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An excerpt from www.HouseOfNames.com archives copyright 2000 - 2014

Where did the Scottish Donachie family come from? What is the Scottish Donachie family crest and coat of arms? When did the Donachie family first arrive in the United States? Where did the various branches of the family go? What is the Donachie family history?

The ancient Scottish kingdom of Dalriada is thought to be the home of the ancestors of the Donachie family. Their name comes from someone having lived on the lands of Stewart of Atholl. Anciently, they were known as Clan Donnachaidh, coming from the Gaelic name Donnachadh Reamhar, or Duncan the Stout, one of the Celtic Earls of Atholl. Most of the Clan took on the name Robertson, which comes from the personal name of 15th century Clan chief Robert Riach.

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In the Middle Ages, the translation between Gaelic and English was not a highly developed process. Spelling was not yet standardized, and so, an enormous number of spelling variations appear in records of early Scottish names. Donachie has appeared as Robertson, Conachie, Conaghy, Conacher, Conaghy, Conchie, Donnachie, Donachie and many more.

First found in Perthshire (Gaelic: Siorrachd Pheairt) former county in the present day Council Area of Perth and Kinross, located in central Scotland, where they held a family seat from early times and their first records appeared on the census rolls taken by the ancient Kings of Scotland to determine the rate of taxation of their subjects.


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This web page shows only a small excerpt of our Donachie research. Another 266 words(19 lines of text) covering the years 1600 and 1650 are included under the topic Early Donachie History in all our PDF Extended History products.

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More information is included under the topic Early Donachie Notables in all our PDF Extended History products.

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Some of the Donachie family moved to Ireland, but this topic is not covered in this excerpt. Another 158 words(11 lines of text) about their life in Ireland is included in all our PDF Extended History products.

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Dalriadan families proliferated in North America. Their descendants still populate many communities in the eastern parts of both the United States and Canada. Some settled in Canada as United Empire Loyalists, in the wake of the American War of Independence. Families on both sides of the border have recovered much of their heritage in the 20th century through Clan societies and highland games. Analysis of immigration records indicates that some of the first North American immigrants bore the name Donachie or a variant listed above: John Conacher, who settled in Maryland in 1716; C. Conacher, who settled in Philadelphia in 1838; Margaret Connacher, who came to New Brunswick in 1799.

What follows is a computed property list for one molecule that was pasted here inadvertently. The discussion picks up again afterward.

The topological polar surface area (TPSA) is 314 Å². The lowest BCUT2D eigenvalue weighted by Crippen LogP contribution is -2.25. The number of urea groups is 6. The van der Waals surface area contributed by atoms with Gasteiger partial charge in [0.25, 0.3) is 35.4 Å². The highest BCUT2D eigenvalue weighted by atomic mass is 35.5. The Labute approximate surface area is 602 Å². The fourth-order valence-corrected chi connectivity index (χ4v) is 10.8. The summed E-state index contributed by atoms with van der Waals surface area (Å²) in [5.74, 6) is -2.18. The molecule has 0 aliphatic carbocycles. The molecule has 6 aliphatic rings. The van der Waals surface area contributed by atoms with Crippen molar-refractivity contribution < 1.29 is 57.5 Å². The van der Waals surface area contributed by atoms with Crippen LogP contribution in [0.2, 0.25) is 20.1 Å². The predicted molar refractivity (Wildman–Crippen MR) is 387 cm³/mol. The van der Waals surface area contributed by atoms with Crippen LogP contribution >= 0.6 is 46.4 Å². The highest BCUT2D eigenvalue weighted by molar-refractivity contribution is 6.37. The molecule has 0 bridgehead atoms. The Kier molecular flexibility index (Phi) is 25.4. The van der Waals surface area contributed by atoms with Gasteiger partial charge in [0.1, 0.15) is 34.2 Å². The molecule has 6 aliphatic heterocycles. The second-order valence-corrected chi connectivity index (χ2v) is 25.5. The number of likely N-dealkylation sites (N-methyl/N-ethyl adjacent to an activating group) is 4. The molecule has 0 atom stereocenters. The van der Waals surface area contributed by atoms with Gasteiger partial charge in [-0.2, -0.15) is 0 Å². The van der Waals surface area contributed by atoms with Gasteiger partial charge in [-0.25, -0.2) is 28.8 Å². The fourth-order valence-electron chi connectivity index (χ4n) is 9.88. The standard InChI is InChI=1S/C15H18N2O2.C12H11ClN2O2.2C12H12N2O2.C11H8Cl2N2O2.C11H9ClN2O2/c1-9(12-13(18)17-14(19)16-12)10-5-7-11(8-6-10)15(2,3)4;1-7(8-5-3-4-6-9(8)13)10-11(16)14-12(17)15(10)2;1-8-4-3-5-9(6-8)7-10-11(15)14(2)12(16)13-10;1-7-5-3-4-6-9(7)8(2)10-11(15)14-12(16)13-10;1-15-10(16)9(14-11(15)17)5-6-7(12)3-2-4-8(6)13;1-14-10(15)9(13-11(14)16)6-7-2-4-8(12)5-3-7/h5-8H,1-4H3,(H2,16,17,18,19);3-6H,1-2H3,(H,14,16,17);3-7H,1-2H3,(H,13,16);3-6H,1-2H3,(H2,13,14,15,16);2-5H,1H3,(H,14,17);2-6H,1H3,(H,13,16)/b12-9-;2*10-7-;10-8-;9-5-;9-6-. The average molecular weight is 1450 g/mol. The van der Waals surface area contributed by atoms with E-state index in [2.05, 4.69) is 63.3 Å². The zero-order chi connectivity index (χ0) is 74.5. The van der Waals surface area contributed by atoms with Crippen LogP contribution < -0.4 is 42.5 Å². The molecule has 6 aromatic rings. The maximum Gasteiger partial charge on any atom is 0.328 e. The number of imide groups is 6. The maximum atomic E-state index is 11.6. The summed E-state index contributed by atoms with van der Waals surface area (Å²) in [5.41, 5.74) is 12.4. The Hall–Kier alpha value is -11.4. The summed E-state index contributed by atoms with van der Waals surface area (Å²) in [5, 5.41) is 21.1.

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The motto was originally a war cry or slogan. Mottoes first began to be shown with arms in the 14th and 15th centuries, but were not in general use until the 17th century. Thus the oldest coats of arms generally do not include a motto. Mottoes seldom form part of the grant of arms: Under most heraldic authorities, a motto is an optional component of the coat of arms, and can be added to or changed at will; many families have chosen not to display a motto.

Motto: Virtutis gloria merces
Motto Translation: Glory is the reward of valour.

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  1. Martine, Roddy, Roderick Martine and Don Pottinger. Scottish Clan and Family Names Their Arms, Origins and Tartans. Edinburgh: Mainstream, 1992. Print.
  2. Burke, Sir Bernard. Genealogical and Heraldic History of the Peerage and Baronetage, The Privy Council, Knightage and Compainonage. London: Burke Publishing, 1921. Print.
  3. Skene, William Forbes Edition. Chronicles of the Picts, Chronicles of the Scots and Other Early Memorials of Scottish History. Edinburgh: H.M. General Register House, 1867. Print.
  4. Leyburn, James Graham. The Scotch-Irish A Social History. Chapel Hill: UNC Press, 1962. Print. (ISBN 0807842591).
  5. Skordas, Guest. Ed. The Early Settlers of Maryland an Index to Names or Immigrants Complied from Records of Land Patents 1633-1680 in the Hall of Records Annapolis, Maryland. Baltimore: Genealogical Publishing, 1968. Print.
  6. Bradford, William. History of Plymouth Plantation 1620-1647 Edited by Samuel Eliot Morrison 2 Volumes. New York: Russell and Russell, 1968. Print.
  7. Prebble, John. The Highland Clearances. London: Secker & Warburg, 1963. Print.
  8. Magnusson, Magnus. Chambers Biographical Dictionary 5th edition. Edinburgh: W & R Chambers, 1990. Print.
  9. Hinde, Thomas Ed. The Domesday Book England's Heritage Then and Now. Surrey: Colour Library Books, 1995. Print. (ISBN 1-85833-440-3).
  10. Hanks, Patricia and Flavia Hodges. A Dictionary of Surnames. Oxford: Oxford University Press, 1988. Print. (ISBN 0-19-211592-8).
  11. ...

The Donachie Family Crest was acquired from the Houseofnames.com archives. The Donachie Family Crest was drawn according to heraldic standards based on published blazons. We generally include the oldest published family crest once associated with each surname.

This page was last modified on 8 July 2012 at 09:26.

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